Cancer photomedicine offers unique mechanisms for inducing local tumor damage with the potential to stimulate local and systemic anti-tumor immunity. Optically-active nanomedicine offers these features as well as spatiotemporal control of tumor-focused drug release to realize synergistic combination therapies. Achieving quantitative dosimetry is a major challenge, and dosimetry is fundamental to photomedicine for personalizing and tailoring therapeutic regimens to specific patients and anatomical locations. The challenge of dosimetry is perhaps greater for photomedicine than many standard therapies given the complexity of light delivery and light-tissue interactions as well as the resulting photochemistry responsible for tumor damage and drug-release, in addition to the usual intricacies of therapeutic agent delivery. An emerging multidisciplinary approach in oncology utilizes mathematical and computational models to iteratively and quantitively analyze complex dosimetry, and biological response parameters. These models are parameterized by preclinical and clinical observations and then tested against previously unseen data. Such calibrated and validated models can be deployed to simulate treatment doses, protocols, and combinations that have not yet been experimentally or clinically evaluated and can provide testable optimal treatment outcomes in a practical workflow. Here, we foresee the utility of these computational approaches to guide adaptive therapy, and how mathematical models might be further developed and integrated as a novel methodology to guide precision photomedicine.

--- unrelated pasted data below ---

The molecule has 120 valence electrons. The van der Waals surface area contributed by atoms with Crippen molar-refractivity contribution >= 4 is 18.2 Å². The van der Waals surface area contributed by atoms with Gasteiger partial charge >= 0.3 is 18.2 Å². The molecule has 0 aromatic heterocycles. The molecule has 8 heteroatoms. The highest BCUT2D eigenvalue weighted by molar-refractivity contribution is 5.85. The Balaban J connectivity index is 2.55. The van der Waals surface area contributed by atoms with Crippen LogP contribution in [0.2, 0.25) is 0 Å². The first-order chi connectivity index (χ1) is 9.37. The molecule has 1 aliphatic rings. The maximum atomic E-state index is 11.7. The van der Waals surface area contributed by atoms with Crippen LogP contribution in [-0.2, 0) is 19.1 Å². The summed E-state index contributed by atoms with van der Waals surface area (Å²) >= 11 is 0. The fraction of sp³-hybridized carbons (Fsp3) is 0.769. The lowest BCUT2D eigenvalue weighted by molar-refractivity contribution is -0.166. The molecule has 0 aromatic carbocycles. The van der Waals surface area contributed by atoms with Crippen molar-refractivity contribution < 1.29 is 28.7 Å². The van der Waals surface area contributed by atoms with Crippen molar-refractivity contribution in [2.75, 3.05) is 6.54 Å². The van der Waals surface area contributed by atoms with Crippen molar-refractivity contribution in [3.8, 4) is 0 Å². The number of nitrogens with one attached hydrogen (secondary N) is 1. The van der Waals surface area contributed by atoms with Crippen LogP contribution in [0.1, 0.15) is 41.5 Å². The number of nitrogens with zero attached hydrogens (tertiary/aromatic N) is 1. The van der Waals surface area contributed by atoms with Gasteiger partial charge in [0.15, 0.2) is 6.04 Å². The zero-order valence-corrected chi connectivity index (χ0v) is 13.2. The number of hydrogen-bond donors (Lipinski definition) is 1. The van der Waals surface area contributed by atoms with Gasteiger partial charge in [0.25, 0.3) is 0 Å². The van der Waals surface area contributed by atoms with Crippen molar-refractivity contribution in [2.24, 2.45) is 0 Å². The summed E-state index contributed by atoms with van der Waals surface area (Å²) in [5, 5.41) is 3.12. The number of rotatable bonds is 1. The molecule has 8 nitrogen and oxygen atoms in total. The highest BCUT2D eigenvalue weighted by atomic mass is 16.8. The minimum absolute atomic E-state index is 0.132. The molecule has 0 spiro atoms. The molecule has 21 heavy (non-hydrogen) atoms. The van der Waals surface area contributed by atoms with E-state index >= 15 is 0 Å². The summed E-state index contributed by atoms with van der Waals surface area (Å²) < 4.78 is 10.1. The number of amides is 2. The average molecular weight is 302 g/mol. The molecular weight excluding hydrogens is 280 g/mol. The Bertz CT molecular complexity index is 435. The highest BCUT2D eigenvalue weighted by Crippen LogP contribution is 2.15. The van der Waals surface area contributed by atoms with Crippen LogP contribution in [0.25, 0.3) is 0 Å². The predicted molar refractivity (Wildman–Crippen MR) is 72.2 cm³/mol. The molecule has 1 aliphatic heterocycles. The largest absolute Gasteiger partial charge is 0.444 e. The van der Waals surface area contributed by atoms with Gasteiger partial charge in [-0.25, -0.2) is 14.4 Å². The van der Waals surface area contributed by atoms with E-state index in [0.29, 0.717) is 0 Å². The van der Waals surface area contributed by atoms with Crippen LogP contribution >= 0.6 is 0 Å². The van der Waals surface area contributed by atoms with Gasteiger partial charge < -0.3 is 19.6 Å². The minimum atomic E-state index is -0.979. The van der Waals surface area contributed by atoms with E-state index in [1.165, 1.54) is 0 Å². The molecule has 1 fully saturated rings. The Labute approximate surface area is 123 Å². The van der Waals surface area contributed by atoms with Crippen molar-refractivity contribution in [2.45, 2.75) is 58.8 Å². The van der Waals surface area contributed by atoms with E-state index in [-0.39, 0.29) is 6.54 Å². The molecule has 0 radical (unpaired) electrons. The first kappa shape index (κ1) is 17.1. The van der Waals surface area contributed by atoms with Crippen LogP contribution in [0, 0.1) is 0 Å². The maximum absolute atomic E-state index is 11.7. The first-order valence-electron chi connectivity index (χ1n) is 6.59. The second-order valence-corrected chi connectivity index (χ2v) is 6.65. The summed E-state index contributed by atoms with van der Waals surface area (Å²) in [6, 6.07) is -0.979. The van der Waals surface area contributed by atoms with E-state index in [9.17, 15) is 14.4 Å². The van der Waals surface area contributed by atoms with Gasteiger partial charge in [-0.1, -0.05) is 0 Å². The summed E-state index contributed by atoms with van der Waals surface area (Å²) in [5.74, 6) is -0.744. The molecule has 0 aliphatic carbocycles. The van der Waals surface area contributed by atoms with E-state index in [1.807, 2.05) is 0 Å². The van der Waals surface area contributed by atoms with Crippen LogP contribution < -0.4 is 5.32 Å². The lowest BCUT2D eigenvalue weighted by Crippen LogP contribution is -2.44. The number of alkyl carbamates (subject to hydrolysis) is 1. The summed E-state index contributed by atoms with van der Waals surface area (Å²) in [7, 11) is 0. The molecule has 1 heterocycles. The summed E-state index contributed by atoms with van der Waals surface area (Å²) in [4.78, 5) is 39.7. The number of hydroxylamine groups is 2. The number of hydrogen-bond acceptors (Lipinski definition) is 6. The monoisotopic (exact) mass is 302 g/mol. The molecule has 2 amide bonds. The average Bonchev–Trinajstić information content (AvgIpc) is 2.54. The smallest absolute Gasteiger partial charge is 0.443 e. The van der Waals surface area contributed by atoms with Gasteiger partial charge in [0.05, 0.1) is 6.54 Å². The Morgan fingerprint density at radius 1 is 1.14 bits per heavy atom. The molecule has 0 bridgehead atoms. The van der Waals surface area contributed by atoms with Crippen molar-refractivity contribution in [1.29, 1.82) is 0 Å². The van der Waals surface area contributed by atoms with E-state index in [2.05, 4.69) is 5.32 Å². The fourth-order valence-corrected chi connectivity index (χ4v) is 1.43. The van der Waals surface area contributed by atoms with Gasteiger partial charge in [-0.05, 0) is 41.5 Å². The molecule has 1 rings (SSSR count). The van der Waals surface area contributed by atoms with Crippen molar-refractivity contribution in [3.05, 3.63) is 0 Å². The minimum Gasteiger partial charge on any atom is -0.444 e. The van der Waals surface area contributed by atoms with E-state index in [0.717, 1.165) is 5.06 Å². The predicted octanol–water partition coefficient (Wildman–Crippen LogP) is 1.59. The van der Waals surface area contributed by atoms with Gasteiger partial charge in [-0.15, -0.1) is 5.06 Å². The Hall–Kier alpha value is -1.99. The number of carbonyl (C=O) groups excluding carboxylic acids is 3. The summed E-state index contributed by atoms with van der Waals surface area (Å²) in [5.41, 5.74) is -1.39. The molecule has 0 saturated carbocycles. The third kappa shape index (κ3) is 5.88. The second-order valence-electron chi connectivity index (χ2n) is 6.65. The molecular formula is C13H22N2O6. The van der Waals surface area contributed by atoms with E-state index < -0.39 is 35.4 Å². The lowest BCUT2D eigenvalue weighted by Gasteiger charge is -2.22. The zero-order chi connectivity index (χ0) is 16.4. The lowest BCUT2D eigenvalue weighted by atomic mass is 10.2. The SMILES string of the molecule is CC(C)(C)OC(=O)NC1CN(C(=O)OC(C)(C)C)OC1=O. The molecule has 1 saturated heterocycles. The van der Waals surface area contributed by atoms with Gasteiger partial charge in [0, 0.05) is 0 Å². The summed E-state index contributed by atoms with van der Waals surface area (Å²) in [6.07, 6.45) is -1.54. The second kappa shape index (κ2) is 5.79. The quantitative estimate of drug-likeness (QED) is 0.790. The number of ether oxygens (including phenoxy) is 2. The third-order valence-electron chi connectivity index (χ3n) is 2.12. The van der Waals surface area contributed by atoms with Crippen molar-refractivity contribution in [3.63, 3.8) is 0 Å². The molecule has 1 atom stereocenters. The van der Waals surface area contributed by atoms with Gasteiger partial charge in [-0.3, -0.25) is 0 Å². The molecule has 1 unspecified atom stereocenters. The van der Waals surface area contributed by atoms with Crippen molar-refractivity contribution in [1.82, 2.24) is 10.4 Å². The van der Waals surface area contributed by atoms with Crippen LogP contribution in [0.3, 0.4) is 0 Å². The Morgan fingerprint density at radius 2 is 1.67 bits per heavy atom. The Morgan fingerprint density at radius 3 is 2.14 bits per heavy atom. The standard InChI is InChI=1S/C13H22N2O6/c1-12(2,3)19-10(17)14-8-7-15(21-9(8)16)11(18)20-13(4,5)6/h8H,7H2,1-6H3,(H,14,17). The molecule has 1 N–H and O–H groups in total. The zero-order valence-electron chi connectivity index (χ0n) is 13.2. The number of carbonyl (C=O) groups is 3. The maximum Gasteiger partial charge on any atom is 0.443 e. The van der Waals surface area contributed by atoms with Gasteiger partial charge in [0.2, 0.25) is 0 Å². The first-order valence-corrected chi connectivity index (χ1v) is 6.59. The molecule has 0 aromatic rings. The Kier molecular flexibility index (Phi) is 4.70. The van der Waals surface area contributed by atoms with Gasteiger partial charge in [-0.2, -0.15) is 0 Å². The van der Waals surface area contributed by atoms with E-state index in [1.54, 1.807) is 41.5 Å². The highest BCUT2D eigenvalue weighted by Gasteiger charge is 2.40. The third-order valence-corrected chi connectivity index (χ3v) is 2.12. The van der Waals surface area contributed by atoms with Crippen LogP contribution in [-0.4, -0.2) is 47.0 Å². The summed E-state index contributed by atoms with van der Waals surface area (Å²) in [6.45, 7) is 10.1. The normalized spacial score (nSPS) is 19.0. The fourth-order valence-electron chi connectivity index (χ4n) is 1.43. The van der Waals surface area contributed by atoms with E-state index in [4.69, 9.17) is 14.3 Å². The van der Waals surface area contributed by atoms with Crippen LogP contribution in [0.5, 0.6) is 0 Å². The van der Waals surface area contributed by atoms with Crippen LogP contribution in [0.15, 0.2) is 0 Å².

Keywords: cancer; combination therapy; computational modeling; immunotherapy; mathematical oncology; photodynamic therapy; photomedicine.